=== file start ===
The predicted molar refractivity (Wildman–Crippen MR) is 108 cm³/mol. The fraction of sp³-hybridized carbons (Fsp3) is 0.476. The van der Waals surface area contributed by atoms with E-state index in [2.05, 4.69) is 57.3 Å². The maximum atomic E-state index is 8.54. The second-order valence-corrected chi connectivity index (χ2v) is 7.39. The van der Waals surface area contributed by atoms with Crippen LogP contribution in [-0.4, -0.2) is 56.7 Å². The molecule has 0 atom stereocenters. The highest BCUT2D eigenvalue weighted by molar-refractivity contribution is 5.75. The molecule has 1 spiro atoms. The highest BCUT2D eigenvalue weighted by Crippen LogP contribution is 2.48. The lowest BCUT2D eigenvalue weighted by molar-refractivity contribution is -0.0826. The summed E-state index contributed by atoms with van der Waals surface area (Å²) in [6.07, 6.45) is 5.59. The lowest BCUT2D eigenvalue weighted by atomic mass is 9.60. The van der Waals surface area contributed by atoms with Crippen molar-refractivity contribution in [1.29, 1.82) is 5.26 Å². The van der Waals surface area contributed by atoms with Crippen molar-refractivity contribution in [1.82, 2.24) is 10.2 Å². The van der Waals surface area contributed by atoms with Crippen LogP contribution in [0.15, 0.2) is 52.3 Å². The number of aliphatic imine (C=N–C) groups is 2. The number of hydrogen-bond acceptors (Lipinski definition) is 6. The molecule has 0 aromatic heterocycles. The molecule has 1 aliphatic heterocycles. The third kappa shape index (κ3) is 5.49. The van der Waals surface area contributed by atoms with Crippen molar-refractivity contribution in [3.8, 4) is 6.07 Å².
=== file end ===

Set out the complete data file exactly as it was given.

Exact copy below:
The predicted molar refractivity (Wildman–Crippen MR) is 108 cm³/mol. The fraction of sp³-hybridized carbons (Fsp3) is 0.476. The van der Waals surface area contributed by atoms with E-state index in [2.05, 4.69) is 57.3 Å². The maximum atomic E-state index is 8.54. The second-order valence-corrected chi connectivity index (χ2v) is 7.39. The van der Waals surface area contributed by atoms with Crippen LogP contribution in [-0.4, -0.2) is 56.7 Å². The molecule has 0 atom stereocenters. The highest BCUT2D eigenvalue weighted by molar-refractivity contribution is 5.75. The molecule has 1 spiro atoms. The highest BCUT2D eigenvalue weighted by Crippen LogP contribution is 2.48. The lowest BCUT2D eigenvalue weighted by molar-refractivity contribution is -0.0826. The summed E-state index contributed by atoms with van der Waals surface area (Å²) in [6.07, 6.45) is 5.59. The lowest BCUT2D eigenvalue weighted by atomic mass is 9.60. The van der Waals surface area contributed by atoms with Crippen molar-refractivity contribution in [1.29, 1.82) is 5.26 Å². The van der Waals surface area contributed by atoms with Crippen molar-refractivity contribution in [1.82, 2.24) is 10.2 Å². The van der Waals surface area contributed by atoms with Crippen LogP contribution in [0.15, 0.2) is 52.3 Å². The number of aliphatic imine (C=N–C) groups is 2. The number of hydrogen-bond acceptors (Lipinski definition) is 6. The molecule has 0 aromatic heterocycles. The molecule has 1 aliphatic heterocycles. The third kappa shape index (κ3) is 5.49. The van der Waals surface area contributed by atoms with Crippen molar-refractivity contribution in [3.8, 4) is 6.07 Å².